August 25, 2005
Sioux Falls, S.D. — There's a big screen on the wall with a huge view from space. Varying shades of green tell you you're probably looking at mountainous landscape, but it takes special glasses to enhance the 3-D effect and the colors.
They look just like black-framed aviator glasses. Put them on, and suddenly the satellite view of a mountain region springs into detail. Thick trees are a dark green. Lighter green shows a valley or bushes or grass. A large blob of grey is the remnant of a fire. The computer can zoom into an area smaller than a swimming pool.
Henry Bastian, director of this imaging project for the U.S. Department of the Interior, says when he looks at the map, he sees a formula for a forest fire. It's a map that can tell firefighters more than just what the land looks like ... it'll tell them where the fire might go.
"It's also going to provide kind of the height the depth of the fuels, (for example) the heights of your trees the cover of those trees the cover of the shrubs, the grass lands," says Bastian.
A computer can use these maps to simulate fires. Bastian says the program coordinates where a fire starts with current weather conditions and then predicts what may happen. That information has many uses. It can help fire fighters, homeowners and even insurance companies determine fire risks.
Dan Crittenden works on the mapping project for the U.S Forest Service. He points to a satellite map of Rapid City, South Dakota.
"If you look at this, you can see how Rapid City is now expanding out into the wild lands. Here's a community right here, another one right in here," says Crittenden.
He says simulating a fire for the area could help local residents develop an evacuation plan. They'll know how the things around them will burn and in which direction.
"We could tell you what kind of time you might have to evacuate that area," Crittenden says. "You could decide how to treat the fuels around there to increase your time or you might want to develop a strategy that says we'll shelter in place. It gives communities an opportunity to model extreme fire danger and plan accordingly." Crittenden says the maps are also a tool for communities to decide what kind of fire risk they're willing to live with and how that risk changes if you clear out certain areas.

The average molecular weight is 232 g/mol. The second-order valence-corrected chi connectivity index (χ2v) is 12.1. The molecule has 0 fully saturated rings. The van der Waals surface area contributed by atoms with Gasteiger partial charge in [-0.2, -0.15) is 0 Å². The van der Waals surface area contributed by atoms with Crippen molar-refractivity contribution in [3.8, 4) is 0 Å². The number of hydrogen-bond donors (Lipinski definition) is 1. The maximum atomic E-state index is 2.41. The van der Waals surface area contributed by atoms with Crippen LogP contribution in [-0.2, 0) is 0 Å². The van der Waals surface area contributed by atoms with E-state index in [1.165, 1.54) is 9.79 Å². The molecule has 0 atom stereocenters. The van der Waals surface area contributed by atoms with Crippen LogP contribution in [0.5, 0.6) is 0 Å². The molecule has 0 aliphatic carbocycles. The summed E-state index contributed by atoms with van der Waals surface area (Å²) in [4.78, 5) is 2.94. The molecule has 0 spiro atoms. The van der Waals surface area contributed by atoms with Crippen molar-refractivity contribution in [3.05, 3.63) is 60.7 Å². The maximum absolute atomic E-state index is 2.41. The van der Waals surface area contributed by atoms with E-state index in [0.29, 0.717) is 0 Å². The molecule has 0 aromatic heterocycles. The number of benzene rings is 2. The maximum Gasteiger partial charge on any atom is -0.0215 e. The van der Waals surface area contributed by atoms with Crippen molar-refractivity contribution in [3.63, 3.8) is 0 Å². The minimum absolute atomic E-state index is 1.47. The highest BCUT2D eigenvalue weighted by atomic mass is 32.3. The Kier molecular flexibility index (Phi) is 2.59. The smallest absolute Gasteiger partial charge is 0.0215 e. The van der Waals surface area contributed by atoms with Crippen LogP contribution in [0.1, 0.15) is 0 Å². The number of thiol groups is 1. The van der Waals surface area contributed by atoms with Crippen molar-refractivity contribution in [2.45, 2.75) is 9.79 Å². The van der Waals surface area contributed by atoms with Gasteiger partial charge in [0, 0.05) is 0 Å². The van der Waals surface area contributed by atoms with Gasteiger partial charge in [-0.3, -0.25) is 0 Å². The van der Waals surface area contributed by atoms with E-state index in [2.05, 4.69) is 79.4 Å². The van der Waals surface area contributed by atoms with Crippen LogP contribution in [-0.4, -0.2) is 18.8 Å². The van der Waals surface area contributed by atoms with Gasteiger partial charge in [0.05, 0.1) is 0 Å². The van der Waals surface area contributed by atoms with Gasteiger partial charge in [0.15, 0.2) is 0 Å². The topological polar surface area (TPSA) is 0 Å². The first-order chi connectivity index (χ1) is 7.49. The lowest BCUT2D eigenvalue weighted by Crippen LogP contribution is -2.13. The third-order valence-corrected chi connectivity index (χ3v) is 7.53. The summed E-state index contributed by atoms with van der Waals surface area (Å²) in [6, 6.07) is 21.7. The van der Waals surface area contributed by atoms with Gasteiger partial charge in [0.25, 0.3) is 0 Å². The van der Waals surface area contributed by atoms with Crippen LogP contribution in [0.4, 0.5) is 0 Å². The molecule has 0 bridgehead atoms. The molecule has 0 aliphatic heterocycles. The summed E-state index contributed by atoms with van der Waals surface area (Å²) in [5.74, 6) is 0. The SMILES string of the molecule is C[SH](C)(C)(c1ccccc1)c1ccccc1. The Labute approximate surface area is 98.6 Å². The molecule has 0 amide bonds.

"We can show you if you leave these trees in their current position standing and we run a fire through there, it will tell you the rate it spreads, the intensities, your resistances to control and how far that thing will go under certain conditions. If you harvest that area and we remodel that same thing we can show you how it will react based on land-fire data too," he says.
Crittenden says the simulation map can eliminate high fire danger areas during peak season. He says during the summer months, it'll be an invaluable tool to fire analysts.
Jim Strain, Chief Fire Management Officer in the Black Hills of South Dakota says he's heard rumors about such a map but didn't know many of the details. He says it'll be a handy tool but one that won't be used when a fire is first spotted.
"Fire managers don't have the time at time to really sit down in front of a lap top to tap out some stuff to get some input you just have to fly just right off the seat of your pants as to what they know for local knowledge to get people out of the way," says Strain.
Strain says fire analysts will use the information from a simulation within 48 hours after the fire starts. That's when they have time to decide the best way to attack a wildfire.
It'll take about three years to complete the maps. Congress appropriated a billion dollars for the project. The western United States will be completed first and then states to the east.